For Louise Griffin, while investing in education is critical it has become increasingly expensive.

“I was fortunate enough during the first thirteen years of my career to be involved with an agency that invested a lot of time and capital in training, and I’ve been fiercely committed to carrying on this philosophy within my own business,” she says.

“However, the necessity of training to maintain acceptable levels of professional development has seen the cost, both in time and capital investment, escalate dramatically.”


Around 31 per cent of respondents will focus on improving their sales skills training this year

While this result isn’t surprising in an industry that revolves around selling, Real Estate Business asked a number of professionals what aspect of sales skills should be the focus for agents in the New Year.

Sasha Boe says she’s often surprised by an agents’ lack of knowledge around ‘the basics’.

“Filling in agency agreements correctly and lack of understanding around the rules of conduct are common,” she laments.

Sadhana Smiles, Harcourts Victoria CEO, says their focus is very much on ensuring their agents are great at the basics in real estate.

“No matter what market you work in, get excellent at the basics and you will have success,” she says.

Many salespeople looking to hone their skills attend the industry’s biggest training event – the AREC. In 2013 this will be held on the Gold Coast again. It attracted more than 2,500 attendees last year from across the country.

“Industry members are at different places in their lives, careers and in the roles they perform, thus there is always a varied need for content,” says Amanda Hunter, TRET’s general manager.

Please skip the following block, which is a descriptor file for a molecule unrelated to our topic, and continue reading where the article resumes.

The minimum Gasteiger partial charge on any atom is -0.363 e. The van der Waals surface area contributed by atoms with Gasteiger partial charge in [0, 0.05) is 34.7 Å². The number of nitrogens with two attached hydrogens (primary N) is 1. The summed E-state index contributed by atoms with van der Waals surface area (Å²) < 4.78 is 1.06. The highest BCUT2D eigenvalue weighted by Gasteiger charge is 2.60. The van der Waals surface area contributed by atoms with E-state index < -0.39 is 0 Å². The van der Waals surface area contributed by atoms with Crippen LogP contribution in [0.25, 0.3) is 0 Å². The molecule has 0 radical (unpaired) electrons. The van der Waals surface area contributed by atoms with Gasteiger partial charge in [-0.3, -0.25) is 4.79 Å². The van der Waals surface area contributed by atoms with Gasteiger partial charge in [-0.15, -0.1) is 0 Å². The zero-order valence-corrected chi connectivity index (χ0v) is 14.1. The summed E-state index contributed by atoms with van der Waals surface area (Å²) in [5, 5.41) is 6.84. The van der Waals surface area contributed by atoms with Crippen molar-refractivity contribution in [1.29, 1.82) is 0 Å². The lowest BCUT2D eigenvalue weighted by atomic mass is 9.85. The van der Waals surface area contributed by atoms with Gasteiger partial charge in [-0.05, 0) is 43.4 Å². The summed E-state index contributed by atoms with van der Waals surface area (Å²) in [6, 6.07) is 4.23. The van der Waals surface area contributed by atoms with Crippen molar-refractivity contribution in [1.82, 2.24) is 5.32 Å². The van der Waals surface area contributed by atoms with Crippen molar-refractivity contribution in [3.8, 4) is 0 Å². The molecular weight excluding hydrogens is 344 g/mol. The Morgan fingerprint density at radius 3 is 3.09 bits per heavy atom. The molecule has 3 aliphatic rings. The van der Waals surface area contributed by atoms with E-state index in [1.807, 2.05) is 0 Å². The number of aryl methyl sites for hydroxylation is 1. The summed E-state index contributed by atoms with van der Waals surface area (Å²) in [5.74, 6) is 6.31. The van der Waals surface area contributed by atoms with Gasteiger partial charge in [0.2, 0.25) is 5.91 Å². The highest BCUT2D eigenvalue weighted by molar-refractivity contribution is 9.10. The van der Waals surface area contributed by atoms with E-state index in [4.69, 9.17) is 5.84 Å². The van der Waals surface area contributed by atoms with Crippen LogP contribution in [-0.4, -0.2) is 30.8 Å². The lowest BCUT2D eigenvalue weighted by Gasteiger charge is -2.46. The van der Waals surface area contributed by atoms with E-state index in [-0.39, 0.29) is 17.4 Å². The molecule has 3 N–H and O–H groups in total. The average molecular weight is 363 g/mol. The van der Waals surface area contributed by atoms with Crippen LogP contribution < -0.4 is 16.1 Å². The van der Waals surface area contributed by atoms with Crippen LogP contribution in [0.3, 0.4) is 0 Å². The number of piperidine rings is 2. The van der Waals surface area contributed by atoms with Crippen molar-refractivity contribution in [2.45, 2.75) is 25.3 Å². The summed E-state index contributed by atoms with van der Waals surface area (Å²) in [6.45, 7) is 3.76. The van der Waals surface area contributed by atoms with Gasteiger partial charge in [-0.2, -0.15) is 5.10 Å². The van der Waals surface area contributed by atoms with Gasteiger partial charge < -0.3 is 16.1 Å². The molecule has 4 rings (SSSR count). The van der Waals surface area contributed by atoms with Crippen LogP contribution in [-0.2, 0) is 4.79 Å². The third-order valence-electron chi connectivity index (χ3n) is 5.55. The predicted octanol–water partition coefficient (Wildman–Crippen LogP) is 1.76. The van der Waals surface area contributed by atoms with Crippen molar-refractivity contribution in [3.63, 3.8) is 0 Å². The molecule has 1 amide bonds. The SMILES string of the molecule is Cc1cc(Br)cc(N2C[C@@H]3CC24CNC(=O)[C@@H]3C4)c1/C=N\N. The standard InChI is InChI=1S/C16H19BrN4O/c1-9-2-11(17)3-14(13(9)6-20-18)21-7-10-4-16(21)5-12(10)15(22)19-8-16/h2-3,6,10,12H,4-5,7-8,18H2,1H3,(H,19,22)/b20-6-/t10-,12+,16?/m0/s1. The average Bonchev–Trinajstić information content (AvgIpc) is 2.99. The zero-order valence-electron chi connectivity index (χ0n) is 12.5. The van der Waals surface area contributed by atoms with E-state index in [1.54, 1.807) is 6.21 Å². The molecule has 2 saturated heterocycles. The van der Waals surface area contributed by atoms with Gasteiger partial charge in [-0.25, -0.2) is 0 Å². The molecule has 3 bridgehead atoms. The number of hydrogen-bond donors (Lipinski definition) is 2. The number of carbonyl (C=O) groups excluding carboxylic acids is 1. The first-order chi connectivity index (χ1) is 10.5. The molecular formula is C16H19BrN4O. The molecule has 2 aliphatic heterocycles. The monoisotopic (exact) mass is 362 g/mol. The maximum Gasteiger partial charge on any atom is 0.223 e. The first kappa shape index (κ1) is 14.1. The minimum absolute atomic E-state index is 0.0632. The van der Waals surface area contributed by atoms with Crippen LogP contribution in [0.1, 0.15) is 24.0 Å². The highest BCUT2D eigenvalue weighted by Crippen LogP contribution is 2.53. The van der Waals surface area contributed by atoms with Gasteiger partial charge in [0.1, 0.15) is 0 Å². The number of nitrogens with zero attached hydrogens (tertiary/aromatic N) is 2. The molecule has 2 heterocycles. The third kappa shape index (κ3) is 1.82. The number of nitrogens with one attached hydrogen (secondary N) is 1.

“AREC13 is themed ‘Ideas That Work’, given its strong practical content and the fact attendees love hearing from agents and coaches within the industry who, on a daily basis, are seeing what is working for themselves and others.”

An important aspect of sales is being held accountable for your results. This forms the basis of a program being run by Harcourts Victoria.

Harcourts Victoria general manager, Vanessa Kupsch, delivers one-on-one coaching with a number of Harcourts Victoria’s top sales consultants, including Shane Donovan, the group’s number one agent.

“I have worked with Shane for the past three years, and during that time his figures have significantly improved as a direct result of having someone to be accountable to,” she says.

“I don’t train the agents on anything new – it’s all basic real estate but it’s the accountability with the coaching that keeps them going and writing consistently strong figures.”


Around 15 per cent of respondents said there should be more training on legislation, compliance and/or regulatory issues

According to John Cunningham, there is a need for a “significant” improvement in legislation and compliance training.

“Our industry works under no less than 20 pieces of legislation from the obvious Property Stock and Business Agents Act [NSW] to the less obvious Dividing Fences Act and the obscure Property Relationships Act, not to mention the recent anti-fraud checks that are required on every sale.

“But how many agents really understand their obligations when carrying out their duties and due diligence every day?

“I really believe this is as a result of the excessively low standards of entry and ongoing training requirements to hold a real estate agent licence in Australia.

“In NSW there are training organisations offering a licence in four days. No wonder we are seeing so many fraud cases opening up at present.”

Craig Kerr, of Ray White Mildura, says he is seeing some improvement in this area.

“I think the industry continues to move in the right direction regarding legislation and compliance,” he says. “We are already quite highly regulated and when someone does something wrong the media are all over it.”

Bob Walters, of the Bob Walters Team (BWT), says legislation is important, but even more so for new entrants.